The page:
"Most of the women were bleeding from their anuses after two days, for some unexplained reason," says Rubber Repertory's Josh Meyer, waiting in line at Luby's Cafeteria with me and his partner in theatre, Matt Hislope. He's talking about an experience they had during a study-abroad program in Greece, via the University of Kansas. This was back when their deep yet occasionally contentious friendship was just beginning.
"It was a horrible experience," says Meyer, his long, thin nose crinkling in disgust. "We were in a town called Katohi, this little farming community that's like the Buda of Greece. We spent the whole first week cleaning the abandoned elementary school we were all living in, because it was so filthy. And the school got firebombed because a girl in our cast got involved with a local boy – there was kind of a West Side Story thing happening."
"The U.S. Embassy had to call our parents," says Hislope, grinning. "They had to say, like, 'Your children are under attack.'"
I'm looking at the other people in this dinner line winding toward the Very Large Array of steam-table delights – there are a lot of senior citizens, or near enough, a lot of Sansabelts and polo shirts and nonironic polyester – and I'm wondering how no one's been taken aback by this not precisely quiet talk of women whose anuses are bleeding.
But none of the people in line is paying attention to the Rubber Rep boys: They're engaged in their own predinner scenarios, chatting and nodding and shuffling forward in their orthopedic footwear, effectively oblivious to the animated speech of this Mutt and Jeff pair of Austin thespians.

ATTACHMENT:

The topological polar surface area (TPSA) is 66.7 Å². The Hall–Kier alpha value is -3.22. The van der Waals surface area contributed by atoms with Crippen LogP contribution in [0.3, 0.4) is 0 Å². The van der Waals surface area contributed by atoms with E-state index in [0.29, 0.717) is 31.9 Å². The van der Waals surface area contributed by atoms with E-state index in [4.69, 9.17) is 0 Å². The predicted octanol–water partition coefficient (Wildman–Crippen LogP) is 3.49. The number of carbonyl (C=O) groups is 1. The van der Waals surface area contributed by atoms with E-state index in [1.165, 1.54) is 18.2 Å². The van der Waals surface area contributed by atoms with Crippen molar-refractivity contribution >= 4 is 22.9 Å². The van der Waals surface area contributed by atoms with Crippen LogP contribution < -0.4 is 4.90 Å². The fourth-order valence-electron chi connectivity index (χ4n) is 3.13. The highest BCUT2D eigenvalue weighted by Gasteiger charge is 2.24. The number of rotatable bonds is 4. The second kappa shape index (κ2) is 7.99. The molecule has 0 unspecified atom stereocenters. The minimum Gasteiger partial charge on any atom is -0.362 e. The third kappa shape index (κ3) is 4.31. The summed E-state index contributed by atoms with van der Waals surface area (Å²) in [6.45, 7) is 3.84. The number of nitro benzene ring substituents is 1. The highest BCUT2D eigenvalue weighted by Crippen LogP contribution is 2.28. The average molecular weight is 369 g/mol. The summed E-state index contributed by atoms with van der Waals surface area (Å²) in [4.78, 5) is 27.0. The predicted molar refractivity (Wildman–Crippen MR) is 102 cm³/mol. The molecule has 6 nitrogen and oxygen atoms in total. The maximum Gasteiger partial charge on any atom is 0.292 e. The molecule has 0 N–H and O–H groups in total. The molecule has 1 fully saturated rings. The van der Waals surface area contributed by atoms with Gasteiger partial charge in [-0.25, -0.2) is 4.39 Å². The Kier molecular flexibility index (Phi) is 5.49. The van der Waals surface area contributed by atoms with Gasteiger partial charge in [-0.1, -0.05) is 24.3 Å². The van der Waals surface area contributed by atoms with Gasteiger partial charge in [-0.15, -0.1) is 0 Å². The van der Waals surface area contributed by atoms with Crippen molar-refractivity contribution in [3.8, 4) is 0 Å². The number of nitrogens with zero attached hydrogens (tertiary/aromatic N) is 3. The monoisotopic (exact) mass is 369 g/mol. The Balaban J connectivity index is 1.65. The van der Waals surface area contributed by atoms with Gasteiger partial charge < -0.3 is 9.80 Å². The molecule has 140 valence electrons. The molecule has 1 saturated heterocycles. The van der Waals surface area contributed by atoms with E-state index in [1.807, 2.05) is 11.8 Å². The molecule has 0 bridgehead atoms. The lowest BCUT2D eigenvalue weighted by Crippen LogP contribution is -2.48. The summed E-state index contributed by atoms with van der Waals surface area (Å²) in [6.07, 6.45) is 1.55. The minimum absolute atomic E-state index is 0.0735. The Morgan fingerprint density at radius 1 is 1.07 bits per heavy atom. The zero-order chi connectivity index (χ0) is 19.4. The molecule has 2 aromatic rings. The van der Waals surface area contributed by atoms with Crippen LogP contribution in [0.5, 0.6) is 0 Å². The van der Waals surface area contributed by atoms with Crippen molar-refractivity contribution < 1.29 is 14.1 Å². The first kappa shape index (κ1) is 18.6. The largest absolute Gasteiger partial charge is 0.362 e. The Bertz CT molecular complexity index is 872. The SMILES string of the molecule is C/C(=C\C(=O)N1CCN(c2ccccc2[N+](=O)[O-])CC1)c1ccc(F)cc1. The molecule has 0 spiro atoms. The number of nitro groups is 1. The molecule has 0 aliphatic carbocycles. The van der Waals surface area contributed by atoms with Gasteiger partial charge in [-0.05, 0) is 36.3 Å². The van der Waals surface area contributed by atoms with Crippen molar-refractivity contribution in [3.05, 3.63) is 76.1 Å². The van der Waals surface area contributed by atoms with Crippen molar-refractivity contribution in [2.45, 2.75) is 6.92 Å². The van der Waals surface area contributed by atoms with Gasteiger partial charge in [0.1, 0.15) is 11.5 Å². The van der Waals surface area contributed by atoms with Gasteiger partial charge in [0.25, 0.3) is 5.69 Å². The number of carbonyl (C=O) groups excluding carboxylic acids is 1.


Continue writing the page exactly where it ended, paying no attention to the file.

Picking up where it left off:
"Everyone wanted to have an amazing theatre-in-Greece experience," says Meyer. "But we had this horrible director from a school in St. Louis, and he was going through a divorce, and he stayed locked up in his room all day. He'd come out to direct for, like, three hours a night, and about the only thing he said was, 'Just keep doin' what you're doin'.'"
"'Just keep doin' what you're doin'!" says Hislope. "And we were going to be performing for people who didn't speak English, so, yeah, it was the constant refrain of, 'Keep doin' what you're doin' ... and speak loudly and slowly.' That's pretty much all we got all summer."
The geezers in front of us have reached the buffet and are gathering their food. There's much to choose from at this cafeteria, and there are different prices for different combinations; it's all a bit confusing. Longtime Lubyites Meyer and Hislope try to explain, informing me of how many sides you can get with a meat, how a Lu Ann Platter has smaller portions than the regular platters.